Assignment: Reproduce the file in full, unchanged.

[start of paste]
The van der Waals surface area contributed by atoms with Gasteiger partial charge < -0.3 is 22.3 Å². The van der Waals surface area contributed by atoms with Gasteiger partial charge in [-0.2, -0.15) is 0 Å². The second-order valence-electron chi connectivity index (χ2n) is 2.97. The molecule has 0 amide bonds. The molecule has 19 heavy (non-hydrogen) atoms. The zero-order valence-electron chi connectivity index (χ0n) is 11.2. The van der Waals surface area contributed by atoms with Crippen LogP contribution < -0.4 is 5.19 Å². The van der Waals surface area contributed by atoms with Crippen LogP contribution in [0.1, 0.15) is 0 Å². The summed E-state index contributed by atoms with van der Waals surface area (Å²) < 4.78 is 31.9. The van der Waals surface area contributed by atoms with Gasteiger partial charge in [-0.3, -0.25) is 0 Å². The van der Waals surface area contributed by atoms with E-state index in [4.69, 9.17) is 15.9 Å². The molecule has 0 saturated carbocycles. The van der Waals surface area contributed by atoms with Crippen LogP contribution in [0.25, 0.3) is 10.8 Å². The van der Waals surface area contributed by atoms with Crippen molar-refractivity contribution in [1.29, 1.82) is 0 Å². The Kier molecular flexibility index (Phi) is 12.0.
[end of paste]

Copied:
The van der Waals surface area contributed by atoms with Gasteiger partial charge < -0.3 is 22.3 Å². The van der Waals surface area contributed by atoms with Gasteiger partial charge in [-0.2, -0.15) is 0 Å². The second-order valence-electron chi connectivity index (χ2n) is 2.97. The molecule has 0 amide bonds. The molecule has 19 heavy (non-hydrogen) atoms. The zero-order valence-electron chi connectivity index (χ0n) is 11.2. The van der Waals surface area contributed by atoms with Crippen LogP contribution < -0.4 is 5.19 Å². The van der Waals surface area contributed by atoms with Crippen LogP contribution in [0.1, 0.15) is 0 Å². The summed E-state index contributed by atoms with van der Waals surface area (Å²) < 4.78 is 31.9. The van der Waals surface area contributed by atoms with Gasteiger partial charge in [-0.3, -0.25) is 0 Å². The van der Waals surface area contributed by atoms with E-state index in [4.69, 9.17) is 15.9 Å². The molecule has 0 saturated carbocycles. The van der Waals surface area contributed by atoms with Crippen LogP contribution in [0.25, 0.3) is 10.8 Å². The van der Waals surface area contributed by atoms with Crippen molar-refractivity contribution in [1.29, 1.82) is 0 Å². The Kier molecular flexibility index (Phi) is 12.0.